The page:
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[68a] what they longed for all through life—and they longed for wisdom—and of escaping from the companionship of that which they hated? When human loves or wives or sons have died, many men have willingly gone to the other world led by the hope of seeing there those whom they longed for, and of being with them; and shall he who is really in love with wisdom and has a firm belief that he can find it nowhere else [68b] than in the other world grieve when he dies and not be glad to go there? We cannot think that, my friend, if he is really a philosopher; for he will confidently believe that he will find pure wisdom nowhere else than in the other world. And if this is so, would it not be very foolish for such a man to fear death?”

“Very foolish, certainly,” said he.

“Then is it not,” said Socrates, “a sufficient indication, when you see a man troubled because he is going to die, that he was not a lover of wisdom but a lover of the body? [68c] And this same man is also a lover of money and of honor, one or both.”

“Certainly,” said he, “it is as you say.”

“Then, Simmias,” he continued, “is not that which is called courage especially characteristic of philosophers?”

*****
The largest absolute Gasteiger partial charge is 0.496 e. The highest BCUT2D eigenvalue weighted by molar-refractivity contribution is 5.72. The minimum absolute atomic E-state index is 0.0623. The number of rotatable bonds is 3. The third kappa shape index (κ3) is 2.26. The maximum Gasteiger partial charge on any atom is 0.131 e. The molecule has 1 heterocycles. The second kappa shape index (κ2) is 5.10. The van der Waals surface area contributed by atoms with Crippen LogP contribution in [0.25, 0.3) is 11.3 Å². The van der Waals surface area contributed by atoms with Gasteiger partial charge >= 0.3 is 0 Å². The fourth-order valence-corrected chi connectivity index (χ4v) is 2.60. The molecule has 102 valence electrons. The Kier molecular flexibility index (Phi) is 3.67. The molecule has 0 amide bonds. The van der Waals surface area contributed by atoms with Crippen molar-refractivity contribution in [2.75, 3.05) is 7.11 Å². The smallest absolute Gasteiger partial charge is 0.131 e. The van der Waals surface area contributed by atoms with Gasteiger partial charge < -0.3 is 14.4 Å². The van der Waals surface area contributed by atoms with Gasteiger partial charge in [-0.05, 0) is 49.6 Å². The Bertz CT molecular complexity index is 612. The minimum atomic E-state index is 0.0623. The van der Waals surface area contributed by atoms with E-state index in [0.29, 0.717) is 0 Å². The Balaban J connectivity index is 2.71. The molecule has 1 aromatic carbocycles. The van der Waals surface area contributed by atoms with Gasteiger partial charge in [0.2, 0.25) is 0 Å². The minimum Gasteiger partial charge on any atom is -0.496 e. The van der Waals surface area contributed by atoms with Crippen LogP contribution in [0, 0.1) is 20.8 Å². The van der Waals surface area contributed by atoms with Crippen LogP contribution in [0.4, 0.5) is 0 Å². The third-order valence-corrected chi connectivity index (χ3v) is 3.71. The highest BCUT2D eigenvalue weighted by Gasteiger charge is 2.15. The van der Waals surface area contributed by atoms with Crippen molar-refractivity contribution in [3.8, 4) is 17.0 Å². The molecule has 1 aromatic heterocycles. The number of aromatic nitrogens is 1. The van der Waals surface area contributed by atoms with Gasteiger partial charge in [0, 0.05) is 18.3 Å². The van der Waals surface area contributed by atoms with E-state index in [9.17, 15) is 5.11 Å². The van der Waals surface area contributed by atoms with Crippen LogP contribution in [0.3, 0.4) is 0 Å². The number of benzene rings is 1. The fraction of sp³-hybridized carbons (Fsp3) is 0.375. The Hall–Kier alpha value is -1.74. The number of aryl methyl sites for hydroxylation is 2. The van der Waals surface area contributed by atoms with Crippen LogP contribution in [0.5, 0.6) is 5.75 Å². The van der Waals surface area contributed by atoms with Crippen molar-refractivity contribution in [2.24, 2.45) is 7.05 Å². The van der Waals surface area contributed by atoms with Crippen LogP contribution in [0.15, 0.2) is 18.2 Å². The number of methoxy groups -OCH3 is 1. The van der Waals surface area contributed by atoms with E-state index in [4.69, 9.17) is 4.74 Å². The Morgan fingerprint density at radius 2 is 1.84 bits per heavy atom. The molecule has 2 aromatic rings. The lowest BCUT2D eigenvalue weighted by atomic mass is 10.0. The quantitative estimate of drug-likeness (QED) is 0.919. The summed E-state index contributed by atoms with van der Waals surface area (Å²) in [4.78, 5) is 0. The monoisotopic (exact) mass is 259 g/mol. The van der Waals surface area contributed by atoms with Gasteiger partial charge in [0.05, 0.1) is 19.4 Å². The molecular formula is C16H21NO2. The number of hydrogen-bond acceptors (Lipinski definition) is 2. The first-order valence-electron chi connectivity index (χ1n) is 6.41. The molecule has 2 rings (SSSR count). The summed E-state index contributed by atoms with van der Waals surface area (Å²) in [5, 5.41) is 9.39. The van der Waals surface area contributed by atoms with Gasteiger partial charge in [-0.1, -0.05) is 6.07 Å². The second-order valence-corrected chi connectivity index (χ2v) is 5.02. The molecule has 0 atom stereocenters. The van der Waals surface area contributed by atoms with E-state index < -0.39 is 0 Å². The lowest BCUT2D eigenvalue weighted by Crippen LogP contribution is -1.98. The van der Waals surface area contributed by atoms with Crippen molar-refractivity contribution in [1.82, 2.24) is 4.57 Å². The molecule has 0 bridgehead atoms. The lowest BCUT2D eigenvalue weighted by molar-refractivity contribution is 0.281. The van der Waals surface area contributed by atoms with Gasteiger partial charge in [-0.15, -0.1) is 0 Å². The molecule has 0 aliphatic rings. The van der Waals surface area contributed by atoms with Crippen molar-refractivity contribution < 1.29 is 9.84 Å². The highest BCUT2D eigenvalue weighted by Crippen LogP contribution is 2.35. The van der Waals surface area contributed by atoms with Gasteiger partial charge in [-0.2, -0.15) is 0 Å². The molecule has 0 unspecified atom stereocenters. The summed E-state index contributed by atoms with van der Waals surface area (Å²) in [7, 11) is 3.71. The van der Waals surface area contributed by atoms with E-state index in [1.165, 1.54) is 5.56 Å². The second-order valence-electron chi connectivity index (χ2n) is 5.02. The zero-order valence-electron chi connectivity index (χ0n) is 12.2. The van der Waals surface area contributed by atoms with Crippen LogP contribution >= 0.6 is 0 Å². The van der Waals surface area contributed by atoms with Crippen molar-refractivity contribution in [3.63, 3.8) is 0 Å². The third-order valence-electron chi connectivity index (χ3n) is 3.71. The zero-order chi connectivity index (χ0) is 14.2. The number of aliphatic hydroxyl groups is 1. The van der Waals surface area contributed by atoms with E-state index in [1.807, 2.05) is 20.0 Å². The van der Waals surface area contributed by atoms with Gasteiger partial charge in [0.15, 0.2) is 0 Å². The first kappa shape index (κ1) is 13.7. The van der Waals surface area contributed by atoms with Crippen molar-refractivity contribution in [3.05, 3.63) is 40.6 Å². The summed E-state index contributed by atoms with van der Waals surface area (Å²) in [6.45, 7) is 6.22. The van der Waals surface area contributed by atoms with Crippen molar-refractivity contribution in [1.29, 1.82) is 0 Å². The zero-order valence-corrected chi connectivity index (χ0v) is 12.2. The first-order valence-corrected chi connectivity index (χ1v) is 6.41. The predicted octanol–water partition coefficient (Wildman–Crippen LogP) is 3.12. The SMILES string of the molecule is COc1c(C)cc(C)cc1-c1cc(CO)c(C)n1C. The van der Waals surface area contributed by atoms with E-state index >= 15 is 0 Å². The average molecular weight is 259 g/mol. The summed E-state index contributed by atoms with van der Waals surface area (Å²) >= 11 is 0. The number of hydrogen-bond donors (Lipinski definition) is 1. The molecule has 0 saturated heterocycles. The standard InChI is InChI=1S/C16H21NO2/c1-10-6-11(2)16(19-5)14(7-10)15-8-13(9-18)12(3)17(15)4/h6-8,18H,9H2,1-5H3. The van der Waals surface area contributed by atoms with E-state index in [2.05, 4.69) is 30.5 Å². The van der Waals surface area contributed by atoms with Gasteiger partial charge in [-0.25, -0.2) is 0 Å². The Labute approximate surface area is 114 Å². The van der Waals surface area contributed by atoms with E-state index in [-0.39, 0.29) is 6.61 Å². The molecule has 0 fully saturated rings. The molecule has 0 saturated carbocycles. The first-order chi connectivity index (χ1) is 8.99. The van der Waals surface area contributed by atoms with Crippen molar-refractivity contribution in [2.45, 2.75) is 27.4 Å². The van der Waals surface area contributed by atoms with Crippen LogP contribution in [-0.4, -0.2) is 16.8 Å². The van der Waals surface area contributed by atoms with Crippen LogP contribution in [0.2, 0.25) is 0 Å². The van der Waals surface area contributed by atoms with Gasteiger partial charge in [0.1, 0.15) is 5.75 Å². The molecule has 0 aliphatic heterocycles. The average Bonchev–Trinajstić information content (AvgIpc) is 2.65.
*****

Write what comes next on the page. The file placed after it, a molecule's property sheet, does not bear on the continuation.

“By all means,” said he.

“And self-restraint—that which is commonly called self-restraint, which consists in not being excited by the passions and in being superior to them and acting in a seemly way—is not that characteristic of those alone who despise the body [68d] and pass their lives in philosophy?”

“Necessarily,” said he.

“For,” said Socrates, “if you care to consider the courage and the self-restraint of other men, you will see that they are absurd.”

“How so, Socrates?”

“You know, do you not, that all other men count death among the great evils?”

“They certainly do.”

“And do not brave men face death—when they do face it—through fear of greater evils?”

“That is true.”

“Then all except philosophers are brave through fear. And yet it is absurd to be brave through fear and cowardice.” [68e] “Very true.”

“And how about those of seemly conduct? Is their case not the same? They are self-restrained because of a kind of self-indulgence. We say, to be sure, that this is impossible, nevertheless their foolish self-restraint amounts to little more than this; for they fear that they may be deprived of certain pleasures which they desire, and so they refrain from some because they are under the sway of others. And yet being ruled by pleasures

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    • Sir Richard C. Jebb, Commentary on Sophocles: Trachiniae, 716
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